Wednesday, July 19, 2017

Wisteria Basket



“She is a wild, tangled forest with temples and treasures concealed within.” ― John Mark Green


We have lived in our house fourteen years and the entire back yard has always been covered in all sorts of vines.  We were told the previous owners liked vines and purposely planted many varieties.  I was excited when we bought the house because I owned a book called, From Vines to Vessels by Beryl Omega Lumpkin, and I always fancied that one day I would make a basket from our vines. 

But after fourteen years of ignoring the farthest reaches of the back yard it had become quite a jungle.  And one vine, in particular, had not only flourished but had grown on top of the neighbor's roof!  This vine was wisteria and was quite an impressive being.  Where the original vine had been planted the base was as thick as my thigh and I liked to refer to her as "la madre."  I imagined the wisteria to be the goddess that had overtaken the back yard, creating dark places in her silent path .  She had formed ropes that literally covered everything and with every passing year her thick tendrils reached further and further into the entire yard.  I had the sense that if left unchecked she would slowly take over not only the yard, but the house and then some!  Below you can see a picture I took of it in the spring.  You can see her battle scars where someone had tried to take her out years before.


“Aphrodite just kept smiling. Because she was just doing what a goddess does-the same way that a tornado rips houses apart or a fire burns down a forest.” —L.J. Smith, Spellbinder  

Having ignored this situation for so long I was in need of some help which, by a twist of fate, magically appeared about a month ago.  We were getting an estimate from a painter and his assistant seemed very interested in the yard.  I gave him a tour and my heart skipped a beat when I showed him the "jungle" that was the far reaches of the yard and his comment was, "I clear." 

He has now spent three long days clearing the "jungle" and has made impressive headway.  One morning I walked out to the sound of an electric saw and there were piles and piles of long ropes of wisteria.  Part of me felt excited to have my yard back, but the other part felt sad to see the end of such a great being.  Normally it is my job to put the piles of yard waste into the truck to haul away, but that morning I spent hours making wisteria wreaths.  I felt the best way to honor "la madre" was to make use of every last bit of her beautiful body.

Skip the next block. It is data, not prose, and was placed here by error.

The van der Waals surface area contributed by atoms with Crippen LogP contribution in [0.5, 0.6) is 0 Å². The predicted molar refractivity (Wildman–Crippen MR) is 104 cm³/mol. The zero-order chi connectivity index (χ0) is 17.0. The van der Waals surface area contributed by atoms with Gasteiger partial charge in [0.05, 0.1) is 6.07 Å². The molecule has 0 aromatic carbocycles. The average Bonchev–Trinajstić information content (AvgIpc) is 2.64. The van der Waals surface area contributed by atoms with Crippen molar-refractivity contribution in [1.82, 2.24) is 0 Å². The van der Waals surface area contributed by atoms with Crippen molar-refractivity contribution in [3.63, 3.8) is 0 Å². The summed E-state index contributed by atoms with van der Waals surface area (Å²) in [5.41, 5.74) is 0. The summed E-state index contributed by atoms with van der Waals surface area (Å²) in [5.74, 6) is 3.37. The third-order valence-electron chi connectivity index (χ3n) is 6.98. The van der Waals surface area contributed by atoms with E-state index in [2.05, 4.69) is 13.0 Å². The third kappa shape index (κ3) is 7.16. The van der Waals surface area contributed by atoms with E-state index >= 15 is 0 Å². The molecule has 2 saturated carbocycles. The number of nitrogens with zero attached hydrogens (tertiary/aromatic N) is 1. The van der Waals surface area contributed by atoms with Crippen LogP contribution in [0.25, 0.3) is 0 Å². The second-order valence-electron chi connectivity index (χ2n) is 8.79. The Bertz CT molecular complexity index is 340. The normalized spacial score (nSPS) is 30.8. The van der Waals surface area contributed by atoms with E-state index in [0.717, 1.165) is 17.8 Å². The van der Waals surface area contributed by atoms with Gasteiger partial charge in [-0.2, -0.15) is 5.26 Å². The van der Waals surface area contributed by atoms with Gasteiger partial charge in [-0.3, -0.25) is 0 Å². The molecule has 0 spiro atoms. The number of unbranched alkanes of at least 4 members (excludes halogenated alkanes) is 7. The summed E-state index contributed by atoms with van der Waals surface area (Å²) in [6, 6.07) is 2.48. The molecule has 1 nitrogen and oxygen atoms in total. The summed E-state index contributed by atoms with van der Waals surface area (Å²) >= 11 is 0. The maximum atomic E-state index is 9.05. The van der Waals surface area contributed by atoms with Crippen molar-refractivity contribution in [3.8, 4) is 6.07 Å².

After making all those wreaths I needed a place to put them so I actually cleaned out the shed to make space for them (so many spiders!!!).  But yesterday I started to worry that if those wreaths were out of sight they would be out of mind...and who knows how long it would be before I returned to them.  Plus, the vine is best woven when it is fresh.  So this morning I decided to seize the day and finally make that basket.  Here is how I did it.

1. Make wreath.

2. Cut and insert ribs.

3. Secure ribs by weaving thinner wisteria over and under.

4. Secure other side of ribs.

5. Alternate weaving one side then the other.

6. Complete basket when space is filled
(you may have to double back before reaching the rim as it might get too tight).

7. Find a pot to fit the basket...

or line basket with coco-liner.

8. Fill with dirt.

9. Tie rope around edges and plant a pothos (or your favorite plant).

10. Hang basket!

One thing I like about weaving with wisteria is that you can be assured your basket will not be perfect.  Usually the basket is wonky and misshapen in some way.  Sometimes the vine splits into three thinner vines, has a nasty bump or rootlets sticking out of it...but in the end these imperfections are what truly give it character. 

Weaving with natural vines is a lesson in both perseverance and rolling with what life gives you.  The vine might break at the most inopportune time just as you were rounding the rim and you either have to cut it farther back or start a new piece.  And sometimes the weave gets messed up...but you just make the best of it and keep on going. 

The vines will also teach you about strength.  If you use a piece that is too thick and strong you won't be able to make tight turns and no amount of forcing will work.  In that case, the vine wins and you must start a thinner piece.  At other times you have to use all of your strength to force the vine through a small hole.  Sometimes you win and sometimes you lose.  Either way you find your boundaries and the limits of the vine.  It is a beautiful give and take.


Ironically, the day my dream of making a basket finally came true is the same day my yard is now devoid of vines. I have quite a few wisteria wreaths stored now in the shed but I am now lacking the fresh vines that are best for weaving. But I am not overly worried.  Although my magical gardener friend dutifully dug every vine he could find in the yard and "la madre" is now cut in half, I have a suspicion that behind that fence lies a treasure trove of fresh vine.


"It is the secret of the world that all things subsist and do not die, but retire a little from sight and afterwards return again."Ralph Waldo Emerson, Essays: Second Series  


1 comment:

Rudy Siegel said...

"Sometimes the vine splits into three thinner vines, has a nasty bump or rootlets sticking out of it...but in the end these imperfections are what truly give it character."

And what truly gives each of us character!

Perfect in its imperfection and an ode to "la madre"!